When Michael Chavis was added to the Red Sox roster in 2019, he provided the spark they desperately needed. Similar to the way Brian Johnson threw a complete-game shutout in his Fenway debut, Chavis’ first game was against the Rays where he provided the game-winning hit. Since his rookie year, the similarities between Chavis and Johnson have grown. Chavis, however, has failed to develop additional offensive skills and his signature power is currently lacking. As of right now, Chavis has not sharpened his skills enough to be a 2021 caliber Red Sox.
Chavis: Chief of the K’s
The man formerly known as “Chief Chavis” quickly became “The Ice Horse” after his icy BOMBS were found in some of the most remote regions of Maine. Chavis hit 18 homers in 95 games but with a 33.3 SO percentage. His strikeout issues were among the worst in the league, which gave him room to improve, but he has not improved enough. He decreased his strikeout percentage to 31.7 percent and lost out in categories such as exit velocity and hard hit percentage. He needed to come into spring and prove that he could grow, but Chavis hasn’t done that either. During Spring Training, Chavis struck out 11 times in 43 at-bats and has only walked twice. Clearly, he can’t decide to strike out less and then do it like Mike Trout.
On that note, how much longer do we need to wait before we can attribute Chuck Norris-like myth to Mike Trout? I feel like we can create good material. Let me try some.
Since Mike Trout was born in 1991, home run related deaths have increased by 14,000%.
The Braves’ Tomahawk Chop was first developed to defend against Mike Trout.
Mike Trout has two true outcomes: Walk and Home Run.
Mike Trout isn’t hung like a horse, horses are hung like Mike Trout.
Michael Chavis’ Belt Buckle Chronicles
I would be remiss to omit the strides Chavis has taken over the last season. Another knock against him is his fitness level. Chavis even mentioned it himself earlier this season during an in-game interview. He cited that he was unhappy with how he fit into his belt last spring and that the same belt fits much better this season.
I’m not sure if y’all can tell. I’m not sure where the camera is but I’m looking a lil’ lean this year.Michael Chavis via TikTok
Whether you enjoy a friendly anecdote about belt size or not, this provides optimism for his future. If he can trim down, then he can certainly improve his game. After all, in two seasons, Chavis has made himself comfortable with not only his natural third base but first base, second base, and left field as well. Of course, this takes away from his focus on the plate.
Where Will Chavis Play?
I love Chavis, he was the odd man out, and then Chaim signed like five more guys at his position to make sure he knew he was the odd guy out.Coley Mick on Section 10 Podcast
Chaim Bloom and the Red Sox put Chavis in a tough position in 2021. As previously mentioned, Chavis can play first, second, third, and left field at the major league level. The trouble is that Chaim Bloom brought in Marwin Gonzalez and Kiké Hernández this winter, two super-utility players with a more well-rounded game than Chavis.
Hernández is slotted in to start at second base but will move around depending on other starters’ availability, which opens up a spot on the bench for an infielder who can backup for Hernández and first baseman Bobby Dalbec. However, utility infielder Christian Arroyo also comes into play. If it came down to Arroyo and Chavis, the Red Sox appear to be more inclined to take Arroyo, who is slashing .300/.348/.550 this spring.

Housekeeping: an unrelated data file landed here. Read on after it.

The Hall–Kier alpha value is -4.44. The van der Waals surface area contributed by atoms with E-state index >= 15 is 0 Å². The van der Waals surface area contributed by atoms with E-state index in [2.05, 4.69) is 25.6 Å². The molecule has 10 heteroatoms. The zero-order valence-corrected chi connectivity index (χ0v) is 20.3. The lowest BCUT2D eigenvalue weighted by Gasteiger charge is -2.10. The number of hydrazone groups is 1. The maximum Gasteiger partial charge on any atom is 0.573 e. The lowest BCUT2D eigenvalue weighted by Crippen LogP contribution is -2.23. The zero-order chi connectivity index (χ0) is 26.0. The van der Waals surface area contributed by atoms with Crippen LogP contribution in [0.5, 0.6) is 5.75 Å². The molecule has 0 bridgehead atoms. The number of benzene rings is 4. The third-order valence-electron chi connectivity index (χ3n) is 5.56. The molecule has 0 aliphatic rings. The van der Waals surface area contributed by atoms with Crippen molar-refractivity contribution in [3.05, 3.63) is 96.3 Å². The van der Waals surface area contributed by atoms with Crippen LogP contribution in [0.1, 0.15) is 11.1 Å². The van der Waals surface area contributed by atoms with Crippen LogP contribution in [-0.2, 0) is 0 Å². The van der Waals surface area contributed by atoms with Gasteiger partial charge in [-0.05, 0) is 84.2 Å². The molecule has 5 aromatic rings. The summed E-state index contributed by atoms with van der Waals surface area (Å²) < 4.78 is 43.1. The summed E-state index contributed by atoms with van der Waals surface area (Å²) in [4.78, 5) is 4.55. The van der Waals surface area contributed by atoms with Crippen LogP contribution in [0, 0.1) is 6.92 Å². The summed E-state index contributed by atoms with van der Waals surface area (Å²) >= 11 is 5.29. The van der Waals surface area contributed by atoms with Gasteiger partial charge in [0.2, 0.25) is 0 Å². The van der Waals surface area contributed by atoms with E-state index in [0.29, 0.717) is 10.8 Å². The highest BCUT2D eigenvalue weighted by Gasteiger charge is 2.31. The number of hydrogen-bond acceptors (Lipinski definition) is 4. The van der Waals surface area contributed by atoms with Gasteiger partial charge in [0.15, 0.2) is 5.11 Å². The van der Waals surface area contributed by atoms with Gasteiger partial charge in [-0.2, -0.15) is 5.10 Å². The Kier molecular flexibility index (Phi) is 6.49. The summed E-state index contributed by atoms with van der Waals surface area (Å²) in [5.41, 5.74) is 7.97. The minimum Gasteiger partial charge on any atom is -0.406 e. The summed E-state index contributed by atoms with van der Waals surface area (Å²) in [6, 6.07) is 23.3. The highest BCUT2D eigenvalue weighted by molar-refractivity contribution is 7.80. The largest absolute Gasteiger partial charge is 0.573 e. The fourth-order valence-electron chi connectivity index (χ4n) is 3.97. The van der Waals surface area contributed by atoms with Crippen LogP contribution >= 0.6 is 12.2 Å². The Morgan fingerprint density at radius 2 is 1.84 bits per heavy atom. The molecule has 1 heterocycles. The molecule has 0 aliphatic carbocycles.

The other factor is outfielder Franchy Cordero. Cordero, a major piece in the Andrew Benintendi trade, is Bloom’s type of player with unreal natural power. The team will be eager to see if they can develop him into his comparison, David Ortiz, once he’s removed from the Injured List. After a bout with COVID-19, it is unclear whether Cordero will be ready for Opening Day. If he is not, then Chavis will be the clear fit in the interim.
Side Note: Lebron James Is a Nonstory
The genius millionaire titan Lebron James is now using his “golden” touch on another aspect of our lives.
James has become a partner in the Fenway Sports Group, a company that owns the Red Sox, NESN, Roush Fenway Racing, and Liverpool Football Club. It is unlikely that James’ stake will be large, but the deal has had Red Sox Twitter buzzing. My question is, why?
James is merely an investor. His money is just as good as Joe Shmoe from Waltham’s. If anything, he will be more of a distraction to the team than an asset. Keep in mind that the Red Sox will now be partially linked to all of James’ media circus. Even a two percent stake will mean at least one percent of his attempts to line his pockets will reflect what the Fenway Sports Group stands for. I don’t need to hear any more about this than I already have.
Then again, Lebron has owned the Celtics for a number of years. What could go wrong?
Michael “Ice Horse” Chavis was the first prospect called up following the 2018 World Series run. Similar to Jackie Bradley’s time on the 2014 roster, he will always have a special place in our hearts for it. With that said, Chavis has not proven to be 2021 caliber. Not for a Red Sox team that has grown so much after a disappointing 2020. Chavis has failed to show major league caliber plate discipline and cannot compete with other utility players who have 2021 caliber offensive skills.
Keep in mind that Chavis was not called up during Bloom’s tenure, and he has no connection to him staying on the roster. He has shown the propensity for growth in the past, so perhaps some time at the alternate site and with the WooSox would do him some good. I still believe that this talented young athlete can become a 2021 caliber player for this roster.
Strikeout Percentage (SO%): The percentage of at-bats in which a player strikes out
Hard Hit Percentage: Percentage of batted balls which have an exit velocity of 95+ MPH